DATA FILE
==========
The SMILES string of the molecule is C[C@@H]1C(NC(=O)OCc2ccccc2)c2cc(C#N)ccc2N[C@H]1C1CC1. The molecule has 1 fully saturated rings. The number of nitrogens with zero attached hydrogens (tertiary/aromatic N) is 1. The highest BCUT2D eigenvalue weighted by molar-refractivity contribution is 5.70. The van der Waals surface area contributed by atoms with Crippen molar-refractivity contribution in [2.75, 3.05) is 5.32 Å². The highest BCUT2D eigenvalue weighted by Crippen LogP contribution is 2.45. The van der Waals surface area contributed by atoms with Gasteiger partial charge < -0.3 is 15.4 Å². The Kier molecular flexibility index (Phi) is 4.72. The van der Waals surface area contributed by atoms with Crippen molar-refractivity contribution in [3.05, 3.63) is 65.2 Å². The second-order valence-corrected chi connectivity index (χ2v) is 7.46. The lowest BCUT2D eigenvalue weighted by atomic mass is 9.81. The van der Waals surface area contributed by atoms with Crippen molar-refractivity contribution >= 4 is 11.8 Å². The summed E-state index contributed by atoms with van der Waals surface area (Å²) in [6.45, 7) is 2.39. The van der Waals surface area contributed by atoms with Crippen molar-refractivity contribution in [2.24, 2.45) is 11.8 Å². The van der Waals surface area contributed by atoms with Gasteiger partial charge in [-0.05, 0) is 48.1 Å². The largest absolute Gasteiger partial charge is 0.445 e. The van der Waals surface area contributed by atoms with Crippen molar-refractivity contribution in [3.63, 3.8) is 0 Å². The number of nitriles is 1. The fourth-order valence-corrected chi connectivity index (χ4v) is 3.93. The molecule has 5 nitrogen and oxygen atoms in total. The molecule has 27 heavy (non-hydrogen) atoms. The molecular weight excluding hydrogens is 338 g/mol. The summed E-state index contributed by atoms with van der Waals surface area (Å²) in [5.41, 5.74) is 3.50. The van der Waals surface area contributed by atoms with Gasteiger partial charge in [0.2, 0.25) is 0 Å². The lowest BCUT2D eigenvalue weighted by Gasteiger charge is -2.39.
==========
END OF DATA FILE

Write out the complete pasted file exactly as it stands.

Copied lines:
The SMILES string of the molecule is C[C@@H]1C(NC(=O)OCc2ccccc2)c2cc(C#N)ccc2N[C@H]1C1CC1. The molecule has 1 fully saturated rings. The number of nitrogens with zero attached hydrogens (tertiary/aromatic N) is 1. The highest BCUT2D eigenvalue weighted by molar-refractivity contribution is 5.70. The van der Waals surface area contributed by atoms with Crippen molar-refractivity contribution in [2.75, 3.05) is 5.32 Å². The highest BCUT2D eigenvalue weighted by Crippen LogP contribution is 2.45. The van der Waals surface area contributed by atoms with Gasteiger partial charge < -0.3 is 15.4 Å². The Kier molecular flexibility index (Phi) is 4.72. The van der Waals surface area contributed by atoms with Crippen molar-refractivity contribution in [3.05, 3.63) is 65.2 Å². The second-order valence-corrected chi connectivity index (χ2v) is 7.46. The lowest BCUT2D eigenvalue weighted by atomic mass is 9.81. The van der Waals surface area contributed by atoms with Crippen molar-refractivity contribution >= 4 is 11.8 Å². The summed E-state index contributed by atoms with van der Waals surface area (Å²) in [6.45, 7) is 2.39. The van der Waals surface area contributed by atoms with Crippen molar-refractivity contribution in [2.24, 2.45) is 11.8 Å². The van der Waals surface area contributed by atoms with Gasteiger partial charge in [-0.05, 0) is 48.1 Å². The largest absolute Gasteiger partial charge is 0.445 e. The van der Waals surface area contributed by atoms with Crippen molar-refractivity contribution in [3.63, 3.8) is 0 Å². The number of nitriles is 1. The fourth-order valence-corrected chi connectivity index (χ4v) is 3.93. The molecule has 5 nitrogen and oxygen atoms in total. The molecule has 27 heavy (non-hydrogen) atoms. The molecular weight excluding hydrogens is 338 g/mol. The summed E-state index contributed by atoms with van der Waals surface area (Å²) in [5.41, 5.74) is 3.50. The van der Waals surface area contributed by atoms with Gasteiger partial charge in [0.2, 0.25) is 0 Å². The lowest BCUT2D eigenvalue weighted by Gasteiger charge is -2.39.